Tuesday, March 29, 2016

20,000 Leagues Under the Sea (1954)

20,000 Leagues Under the Sea (Richard Fleischer, 1954) One of those movies so popular and so much of "the culture" when I was growing up, that I'm surprised I've never watched it before except in clips and bits and pieces through the years.

This steam-punk version of the classic Jules Verne novel was a "big" film for Walt Disney Studios, its most expensive live action film to date, boasting "A"-list stars and wide screen(Techniscope, borrowed from 20th Century Fox) Technicolor. It had to be spectacular; Disney was moving into television, and if Uncle Walt was going to compete with himself for an audience's attention, he had to put into theaters something bigger and grander than what could glow in grays on convenient living room sets. It was also the first Disney film not to be released by RKO, but by Disney's own distribution arm, Buena Vista.

And Jules Verne's fantastical stories were just the fodder for Disney's live-action fare—at least until he could figure out how to let P.L.Travers let him make "Mary Poppins" (Verne's work, being in the public domain, allowed Disney to do what he wanted with the property).

It is 1868 and the world is in fear of rumors of a sea monster sinking trading ships in the Pacific. In San Francisco, the U.S. government entreats a recently stranded Professor Louis Arronax (Paul Lukas) and his assistant Conseil (Peter Lorre) to join an expedition to track down the monster. Along with them, is harpoonist Ned Land (Kirk Douglas), who's more interested in stopping the beast than studying it, but after months of fruitless search, even Ned is starting to tire of the hunt.
He needn't have worried; he's in a movie, after all. The point being made that the monster is elusive and challenging, the scientists find the monster and an attempt is made to kill it, but before firing the killing shot, the monster turns tail and rams the ship, scuttling it, and sending Arronax, Land and Conseil into a lifeboat to drift in a mysterious fog. In that fog, they see a strange vessel and, boarding it, they find it's a submersible craft, and through a window, they notice a strange ritual—an undersea funeral.
That is never good, and rather than being the next ones so honored, they try to make their escape, but are apprehended by the crew and their strange captain, Nemo (James Mason), who would just as soon drown them, except for his interest in Arronax, whose scientific research he respects. For the sake of Arronax, the three cast-offs are allowed to stay.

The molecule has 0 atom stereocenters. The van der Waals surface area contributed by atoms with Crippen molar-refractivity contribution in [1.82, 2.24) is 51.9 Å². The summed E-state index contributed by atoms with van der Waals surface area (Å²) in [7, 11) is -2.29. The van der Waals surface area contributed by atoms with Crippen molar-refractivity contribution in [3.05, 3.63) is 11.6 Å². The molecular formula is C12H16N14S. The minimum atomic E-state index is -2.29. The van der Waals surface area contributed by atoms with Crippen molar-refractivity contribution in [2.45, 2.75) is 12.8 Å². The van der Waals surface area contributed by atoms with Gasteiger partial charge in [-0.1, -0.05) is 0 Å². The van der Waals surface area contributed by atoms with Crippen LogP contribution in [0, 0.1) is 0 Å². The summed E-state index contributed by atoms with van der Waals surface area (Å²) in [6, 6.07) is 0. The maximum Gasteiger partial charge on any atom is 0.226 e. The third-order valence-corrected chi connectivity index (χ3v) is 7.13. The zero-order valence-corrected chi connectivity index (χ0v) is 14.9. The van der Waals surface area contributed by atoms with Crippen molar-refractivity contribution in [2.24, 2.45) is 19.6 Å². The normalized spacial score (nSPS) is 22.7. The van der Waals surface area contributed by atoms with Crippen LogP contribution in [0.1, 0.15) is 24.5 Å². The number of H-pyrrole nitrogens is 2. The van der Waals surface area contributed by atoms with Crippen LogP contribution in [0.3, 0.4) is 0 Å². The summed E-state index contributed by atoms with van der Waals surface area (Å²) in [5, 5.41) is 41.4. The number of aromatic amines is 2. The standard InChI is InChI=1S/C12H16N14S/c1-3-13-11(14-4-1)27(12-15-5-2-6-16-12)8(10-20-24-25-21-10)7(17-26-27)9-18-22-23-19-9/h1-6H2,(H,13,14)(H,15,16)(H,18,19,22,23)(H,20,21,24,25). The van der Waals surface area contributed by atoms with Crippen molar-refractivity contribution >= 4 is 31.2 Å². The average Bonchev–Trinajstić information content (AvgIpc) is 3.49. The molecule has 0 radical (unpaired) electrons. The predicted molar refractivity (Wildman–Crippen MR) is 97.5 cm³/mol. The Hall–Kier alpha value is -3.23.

Mason is such a good actor that he can provide the inevitable
"You just don't get it, do you?" with just a look.
But Nemo doesn't make it easy. He uses the opportunity of his colleagues presence to explain: a tour of the ship shows off the Nautillus' unique propulsion system, which from its glow must be nuclear—no coal-fueled furnace ever glowed so hot; dinner is a culinary sampling of the sea, even the after-dinner cigars are stuffed with dried seaweed; a visit to the Rura Penthe penal colony explains Nemo's history and his hatred for the British trading ships he regularly attacks. Of most interest to Ned is the huge treasure of recovered riches from the oceans' floors, obtained from explorations of sunken vessels throughout time; Nemo he doesn't trust, perhaps in sympathy with the dead sailors that Nemo has left in his wake, maybe due to his antipathy to Nemo's crusade for vengeance. The two are mutually distrustful. And Ned is looking for any opportunity to leave Nemo's gilded prison.
But life on a submarine is life under pressure. For all the wonders the windows of the Nautilus offers, there are also dangers that Nemo is determined to power through unafraid. But, the addition of the men of science (and Ned) creates a dynamic of tension; his authoritarian genius was good enough for his crew of fellow prisoners, but Arronax is a man of pure science, who may admire Nemo's achievements, but not the manner with which he uses them. Between the military hunting him, his passengers questioning him, and his conflicts with his own demons, Nemo begins to become erratic.